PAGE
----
Medvedev to Russians: Soviet-era terror cannot be justified

Medvedev to Russians So

October 31, 2009 04:55
1 minute read.


Dear Reader,
As you can imagine, more people are reading The Jerusalem Post than ever before. Nevertheless, traditional business models are no longer sustainable and high-quality publications, like ours, are being forced to look for new ways to keep going. Unlike many other news organizations, we have not put up a paywall. We want to keep our journalism open and accessible and be able to keep providing you with news and analyses from the frontlines of Israel, the Middle East and the Jewish World.

As one of our loyal readers, we ask you to be our partner.

For $5 a month you will receive access to the following:

  • A user experience almost completely free of ads
  • Access to our Premium Section
  • Content from the award-winning Jerusalem Report and our monthly magazine to learn Hebrew - Ivrit
  • A brand new ePaper featuring the daily newspaper as it appears in print in Israel

Help us grow and continue telling Israel’s story to the world.

Thank you,

Ronit Hasin-Hochman, CEO, Jerusalem Post Group
Yaakov Katz, Editor-in-Chief


Russian President Dmitry Medvedev said on Friday that there can be no justification for the Soviet government's crimes against its own people, lamenting millions of deaths and "maimed destinies" in some of the strongest criticism of the Communist era to come from the Kremlin since Vladimir Putin came to power a decade ago. In a blog-posted video marking a day set aside in 1991 to commemorate victims of Soviet political repression, Medvedev suggested that young Russians are getting a lopsided picture of their country's past - learning plenty about its proud moments but little about the bloodbath that reached its peak under Josef Stalin in the Great Terror of the late 1930s. "Let's just think about: Millions of people died as a result of terror and false accusations - millions," a somber-faced Medvedev said. "They were deprived of all rights, even the right to a decent human burial, and for long years their names were simply crossed out of history. "And yet today it is still possible to hear that these many victims were justified by some higher state goal," he said. A main goal of the remarks may have been to set Medvedev apart from Putin, a longtime KGB officer who has mixed Soviet-era and czarist imagery to encourage national pride and bolster his own popularity.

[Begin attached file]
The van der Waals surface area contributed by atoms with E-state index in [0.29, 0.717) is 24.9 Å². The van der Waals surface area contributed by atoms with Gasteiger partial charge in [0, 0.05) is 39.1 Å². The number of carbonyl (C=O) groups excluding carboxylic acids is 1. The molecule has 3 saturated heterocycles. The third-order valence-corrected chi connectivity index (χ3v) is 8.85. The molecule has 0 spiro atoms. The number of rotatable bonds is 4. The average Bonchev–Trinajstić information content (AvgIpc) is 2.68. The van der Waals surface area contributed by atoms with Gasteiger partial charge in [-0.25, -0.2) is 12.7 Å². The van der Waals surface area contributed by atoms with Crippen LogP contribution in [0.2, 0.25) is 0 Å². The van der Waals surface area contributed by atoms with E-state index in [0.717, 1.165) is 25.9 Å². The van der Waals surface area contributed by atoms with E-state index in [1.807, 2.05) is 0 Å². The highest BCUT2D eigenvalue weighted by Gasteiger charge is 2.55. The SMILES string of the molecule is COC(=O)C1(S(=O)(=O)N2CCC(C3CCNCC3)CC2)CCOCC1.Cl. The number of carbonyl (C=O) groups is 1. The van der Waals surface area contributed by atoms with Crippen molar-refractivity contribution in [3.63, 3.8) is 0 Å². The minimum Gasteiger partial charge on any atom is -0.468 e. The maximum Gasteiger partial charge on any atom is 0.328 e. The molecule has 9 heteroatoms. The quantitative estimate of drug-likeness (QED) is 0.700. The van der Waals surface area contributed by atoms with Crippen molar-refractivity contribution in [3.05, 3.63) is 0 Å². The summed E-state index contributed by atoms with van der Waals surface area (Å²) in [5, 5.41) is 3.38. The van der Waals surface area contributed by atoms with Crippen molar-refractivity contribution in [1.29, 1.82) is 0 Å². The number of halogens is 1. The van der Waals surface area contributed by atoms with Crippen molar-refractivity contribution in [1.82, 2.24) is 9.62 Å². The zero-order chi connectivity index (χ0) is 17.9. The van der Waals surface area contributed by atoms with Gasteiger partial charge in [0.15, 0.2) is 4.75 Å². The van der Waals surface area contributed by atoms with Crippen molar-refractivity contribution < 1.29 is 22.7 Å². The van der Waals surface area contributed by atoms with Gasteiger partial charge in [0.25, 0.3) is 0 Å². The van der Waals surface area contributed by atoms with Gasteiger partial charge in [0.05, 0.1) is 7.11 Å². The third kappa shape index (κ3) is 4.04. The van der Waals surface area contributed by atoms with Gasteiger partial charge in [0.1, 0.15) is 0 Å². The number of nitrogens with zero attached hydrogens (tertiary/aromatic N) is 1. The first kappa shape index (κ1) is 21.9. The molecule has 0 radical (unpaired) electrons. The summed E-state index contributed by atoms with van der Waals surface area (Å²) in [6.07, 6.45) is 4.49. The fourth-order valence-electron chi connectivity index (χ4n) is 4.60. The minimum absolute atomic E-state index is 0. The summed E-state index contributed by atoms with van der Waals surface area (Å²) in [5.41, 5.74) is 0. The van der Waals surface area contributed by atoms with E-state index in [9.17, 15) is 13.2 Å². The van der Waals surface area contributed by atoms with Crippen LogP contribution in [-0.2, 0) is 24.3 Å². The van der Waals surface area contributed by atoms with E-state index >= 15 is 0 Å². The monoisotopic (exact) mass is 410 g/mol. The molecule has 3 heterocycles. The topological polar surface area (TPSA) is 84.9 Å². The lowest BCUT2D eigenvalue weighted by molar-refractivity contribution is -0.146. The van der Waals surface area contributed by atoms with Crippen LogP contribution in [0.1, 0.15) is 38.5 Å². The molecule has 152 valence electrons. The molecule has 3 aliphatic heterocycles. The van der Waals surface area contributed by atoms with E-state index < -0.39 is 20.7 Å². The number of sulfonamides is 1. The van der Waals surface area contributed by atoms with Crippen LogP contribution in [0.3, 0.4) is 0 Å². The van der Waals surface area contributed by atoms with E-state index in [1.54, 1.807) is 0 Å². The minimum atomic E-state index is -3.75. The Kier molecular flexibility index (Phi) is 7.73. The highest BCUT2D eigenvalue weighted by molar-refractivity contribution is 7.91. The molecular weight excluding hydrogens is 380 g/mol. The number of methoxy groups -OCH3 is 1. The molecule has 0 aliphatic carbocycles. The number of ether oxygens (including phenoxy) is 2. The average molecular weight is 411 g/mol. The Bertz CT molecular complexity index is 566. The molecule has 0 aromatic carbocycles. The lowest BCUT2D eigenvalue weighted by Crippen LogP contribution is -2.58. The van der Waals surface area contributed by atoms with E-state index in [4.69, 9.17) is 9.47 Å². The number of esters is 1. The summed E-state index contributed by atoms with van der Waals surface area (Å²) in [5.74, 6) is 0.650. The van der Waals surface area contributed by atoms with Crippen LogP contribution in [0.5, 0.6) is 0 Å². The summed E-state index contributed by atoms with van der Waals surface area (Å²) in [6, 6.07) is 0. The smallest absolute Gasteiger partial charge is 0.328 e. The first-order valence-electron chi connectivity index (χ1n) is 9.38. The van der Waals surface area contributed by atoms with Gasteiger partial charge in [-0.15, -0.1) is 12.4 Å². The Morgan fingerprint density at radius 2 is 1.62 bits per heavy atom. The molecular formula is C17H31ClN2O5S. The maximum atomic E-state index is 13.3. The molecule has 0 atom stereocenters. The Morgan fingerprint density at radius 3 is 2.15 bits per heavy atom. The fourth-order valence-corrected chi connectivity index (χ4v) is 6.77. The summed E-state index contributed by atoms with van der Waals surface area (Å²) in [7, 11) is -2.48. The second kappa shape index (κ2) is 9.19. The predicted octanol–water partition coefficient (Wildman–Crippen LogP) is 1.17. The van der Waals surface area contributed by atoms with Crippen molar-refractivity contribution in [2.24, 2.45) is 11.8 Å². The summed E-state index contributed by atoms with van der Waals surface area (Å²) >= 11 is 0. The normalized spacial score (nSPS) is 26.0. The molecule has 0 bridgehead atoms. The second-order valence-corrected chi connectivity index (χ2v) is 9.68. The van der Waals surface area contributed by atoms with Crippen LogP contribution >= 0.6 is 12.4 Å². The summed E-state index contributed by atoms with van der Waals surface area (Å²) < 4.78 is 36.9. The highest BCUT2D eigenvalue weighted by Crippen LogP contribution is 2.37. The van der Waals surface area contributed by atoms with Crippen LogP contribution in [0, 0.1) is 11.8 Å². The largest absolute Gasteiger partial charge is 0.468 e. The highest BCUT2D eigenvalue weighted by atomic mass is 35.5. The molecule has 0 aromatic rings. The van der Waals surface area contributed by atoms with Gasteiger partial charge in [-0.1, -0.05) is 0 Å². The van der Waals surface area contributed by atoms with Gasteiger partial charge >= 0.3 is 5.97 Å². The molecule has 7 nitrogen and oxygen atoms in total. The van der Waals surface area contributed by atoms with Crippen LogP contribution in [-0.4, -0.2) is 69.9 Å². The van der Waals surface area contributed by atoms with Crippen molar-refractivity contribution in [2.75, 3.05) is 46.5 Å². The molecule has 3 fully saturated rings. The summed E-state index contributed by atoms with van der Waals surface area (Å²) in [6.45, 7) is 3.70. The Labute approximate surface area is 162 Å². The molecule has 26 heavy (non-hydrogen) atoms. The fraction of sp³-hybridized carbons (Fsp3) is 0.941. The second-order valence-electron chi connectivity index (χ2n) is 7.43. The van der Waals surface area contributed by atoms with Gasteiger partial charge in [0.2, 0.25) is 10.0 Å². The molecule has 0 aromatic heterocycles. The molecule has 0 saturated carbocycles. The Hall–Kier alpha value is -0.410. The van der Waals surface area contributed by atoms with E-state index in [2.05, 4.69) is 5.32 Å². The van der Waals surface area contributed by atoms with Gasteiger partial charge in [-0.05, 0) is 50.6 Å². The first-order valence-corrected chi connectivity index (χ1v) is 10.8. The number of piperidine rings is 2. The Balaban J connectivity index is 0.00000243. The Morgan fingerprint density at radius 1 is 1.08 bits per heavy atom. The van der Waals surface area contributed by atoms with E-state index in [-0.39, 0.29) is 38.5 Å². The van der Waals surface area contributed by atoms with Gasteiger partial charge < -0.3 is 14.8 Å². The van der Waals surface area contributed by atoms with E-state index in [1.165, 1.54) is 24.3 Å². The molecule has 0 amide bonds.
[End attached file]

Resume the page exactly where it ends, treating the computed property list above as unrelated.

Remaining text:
Join Jerusalem Post Premium Plus now for just $5 and upgrade your experience with an ads-free website and exclusive content. Click here>>

Related Content

Breaking news
September 18, 2018
Jerusalem Post closed for Yom Kippur